‘As I said, Your Vigilance, a delegation from Holy Terra has arrived and has requested a meeting with your august self’. His voice – tone and modulation both – was urbane and reassuring, oil to the troubled waters of his master’s temper.
‘Tell ‘em to inseminate a grox!’ Barnabas snarled. ‘Don’t they know how busy I am?’
The Lord Chamberlain braced himself. ‘They carry a letter of introduction from the Holy Inquisition’.
A second las-bolt blew chunks from the delicate blue eggshell wall a foot to the right of the his head.
‘I understand, sir’, he murmoured. ‘I’ll send them in’.
The Lord Chamberlain bowed deeply and backed out of the audience chamber, pondering the advisability of bringing in a structural engineer alongside the artisan. Just in case.
Alone now in the grand, sprawling audience chamber at the heart of his grand, sprawling palace, Barnabas Fahim holstered his pistol once more and stood. He paced the room, fuming. Although he would admit it to no man – least of all himself – he was more than a little alarmed by this news. Unexpected visits from agents of the Inquisition were never things which ended well. What did they think they knew?
He stomped over to a heavily be-cogged decanter – a gift from a local representative of the Adeptus Mechanicus – and poured himself an exuberant quantity of liquor. He tossed it back in one slug as he heard the doors open behind him, feeling the deliciously feisty heat of the Catachan courage burn outwards from his stomach.
Bring ‘em on he thought, as he turned to greet his honoured guests.
His audience chamber suddenly seemed neither as grand nor as sprawling as it had before the four Astartes swept in. The reassuring warmth in Barnabas’ gut lurched to bile as he sized up the threat before him. He felt like a pawn on a regicide board, isolated and inadequate as the powerful pieces were set down before him. He attempted to regain his naturally pugnacious and combative nature, tilting his chin back to make eye contact with the largest of the four interlopers. The armoured giant gazed back at him, the faintest of scowls defining his angular features. Barnabas knew instinctively that this was their leader; he had that look about him.
‘Gentlemen’, he growled, making the greeting sound like a curse. ‘Welcome to my residence. How can I be of help to you?’
The Astartes’ leader gave a grim smile in return; everything about his attitude screamed to Barnabas At best, you are nothing. At worst, a problem to be excised.
Two of the accompanying Marines – one in full battle plate with a beaked helm and the other in a lightweight suit of carapace armour – took up position flanking the chamber’s double doors. The third, the one clad in the pure electric blue of a Librarian and carrying a large, tightly-wrapped sword over his shoulder, drifted about the room seemingly at random, his gauntleted hand running lightly over the various trophies and nick-nacks that the Governor had accumulated over his years in office. Barnabas was about to protest at this flagrant breach of etiquette when the leader finally spoke.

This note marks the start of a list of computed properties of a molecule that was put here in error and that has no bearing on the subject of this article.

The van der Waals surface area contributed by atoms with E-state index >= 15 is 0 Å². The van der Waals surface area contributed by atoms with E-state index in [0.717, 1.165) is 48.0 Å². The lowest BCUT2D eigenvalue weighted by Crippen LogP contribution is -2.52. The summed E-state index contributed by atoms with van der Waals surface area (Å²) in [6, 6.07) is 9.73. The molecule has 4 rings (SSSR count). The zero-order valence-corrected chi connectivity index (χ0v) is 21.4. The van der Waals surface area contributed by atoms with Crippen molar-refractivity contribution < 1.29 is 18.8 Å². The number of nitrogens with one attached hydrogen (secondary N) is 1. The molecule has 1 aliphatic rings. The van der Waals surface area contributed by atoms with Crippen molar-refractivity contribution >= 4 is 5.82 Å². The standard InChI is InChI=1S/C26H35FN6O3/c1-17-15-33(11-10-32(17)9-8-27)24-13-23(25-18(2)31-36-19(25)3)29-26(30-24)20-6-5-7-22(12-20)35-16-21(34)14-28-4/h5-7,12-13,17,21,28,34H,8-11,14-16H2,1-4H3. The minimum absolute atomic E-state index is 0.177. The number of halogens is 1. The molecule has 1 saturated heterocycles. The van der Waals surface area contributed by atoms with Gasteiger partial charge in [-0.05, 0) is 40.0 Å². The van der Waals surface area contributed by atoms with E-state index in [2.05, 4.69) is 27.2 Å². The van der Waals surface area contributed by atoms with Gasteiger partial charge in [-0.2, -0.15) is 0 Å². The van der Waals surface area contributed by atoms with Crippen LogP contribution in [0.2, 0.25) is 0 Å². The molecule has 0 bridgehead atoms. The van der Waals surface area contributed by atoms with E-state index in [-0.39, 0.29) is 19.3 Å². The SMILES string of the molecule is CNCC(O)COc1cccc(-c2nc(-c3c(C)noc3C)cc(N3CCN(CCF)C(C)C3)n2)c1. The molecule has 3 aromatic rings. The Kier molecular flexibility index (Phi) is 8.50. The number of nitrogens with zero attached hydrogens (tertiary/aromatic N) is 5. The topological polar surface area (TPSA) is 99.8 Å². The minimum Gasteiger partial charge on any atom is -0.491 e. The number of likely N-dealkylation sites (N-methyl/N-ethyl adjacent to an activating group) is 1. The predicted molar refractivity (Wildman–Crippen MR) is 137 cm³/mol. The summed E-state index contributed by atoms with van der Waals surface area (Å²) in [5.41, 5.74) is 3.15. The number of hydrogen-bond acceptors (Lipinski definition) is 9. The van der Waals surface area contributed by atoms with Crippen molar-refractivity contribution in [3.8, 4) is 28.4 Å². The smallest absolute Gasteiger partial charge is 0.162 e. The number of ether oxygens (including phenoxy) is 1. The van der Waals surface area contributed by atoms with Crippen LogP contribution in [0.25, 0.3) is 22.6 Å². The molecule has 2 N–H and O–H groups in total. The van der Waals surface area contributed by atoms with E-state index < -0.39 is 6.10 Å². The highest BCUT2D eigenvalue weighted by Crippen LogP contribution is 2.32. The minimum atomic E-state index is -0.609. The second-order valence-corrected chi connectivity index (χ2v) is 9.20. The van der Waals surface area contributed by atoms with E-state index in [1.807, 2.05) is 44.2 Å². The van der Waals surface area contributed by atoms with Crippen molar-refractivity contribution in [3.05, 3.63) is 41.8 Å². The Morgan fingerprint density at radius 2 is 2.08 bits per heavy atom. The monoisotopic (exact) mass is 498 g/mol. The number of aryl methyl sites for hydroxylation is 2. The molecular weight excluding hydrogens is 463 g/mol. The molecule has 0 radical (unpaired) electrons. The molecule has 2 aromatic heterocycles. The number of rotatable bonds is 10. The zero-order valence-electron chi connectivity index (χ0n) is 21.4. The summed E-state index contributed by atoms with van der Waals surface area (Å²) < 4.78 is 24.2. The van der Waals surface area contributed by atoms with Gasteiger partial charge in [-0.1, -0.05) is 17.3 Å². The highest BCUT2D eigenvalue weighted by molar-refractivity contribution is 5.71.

‘Thank you for agreeing to see us at short notice, Governor. Your co-operation has been noted’.
Barnabas dragged his attention back to the genetically-engineered giant before him. He peered up at him closely as he replied, searching in vain for any clues which might help him to get a handle on this whole situation.
‘You have me at something of a loss, gentlemen. Our tithes are paid on time, our regiments fight valiantly across the stars and we are not – to the best of my knowledge – in imminent danger of invasion. So please – and I ask this with all due deference and respect – who are you and why the hell are you here?’
‘Reasonable questions, Governor. I am Erskine, Captain of the 2nd Company of the Emperor’s Relictors. I bring with me Brother Steltz and Brother-Librarian Montanti. Also with us, from our 10th Company, is Scout Sergeant Lendahl.
‘As to why we are here ... we are looking into the background of somebody we believe to have been a former member of your staff’.
Uh oh thought Barnabas, as he strove to keep the mask of quizzical irritation in place about his features. Aloud, he said, ‘Hmph. I have a staff of close to a thousand – leeches, louts and layabouts all. I can’t be expected to keep track of all the shiftless bastards’.
Erskine nodded in agreement then paused before continuing.
‘Quite so. I would hazard, however, that you’ll remember this one. His name was Thomastes’.
Barnabas flinched, cringing inwardly as his worst fears were confirmed. What in the name of the Throne had that lunatic done?
The Governor’s flinch was mirrored exactly by Montanti, his hand twitching and sending a chromed netsuke piece spinning to destruction from its perch on a side table. The Librarian raised his baleful, brooding stare to the Planetary Governor’s face.
‘Oops’, he rumbled.
Barnabas coughed, a rattly sound from an ash-dry mouth. He forced a look of polite disinterest onto his face at mental gunpoint and nodded a couple of times, buying time to bring steadiness to his voice.
‘Ah yes. And how fares my old Confessori?’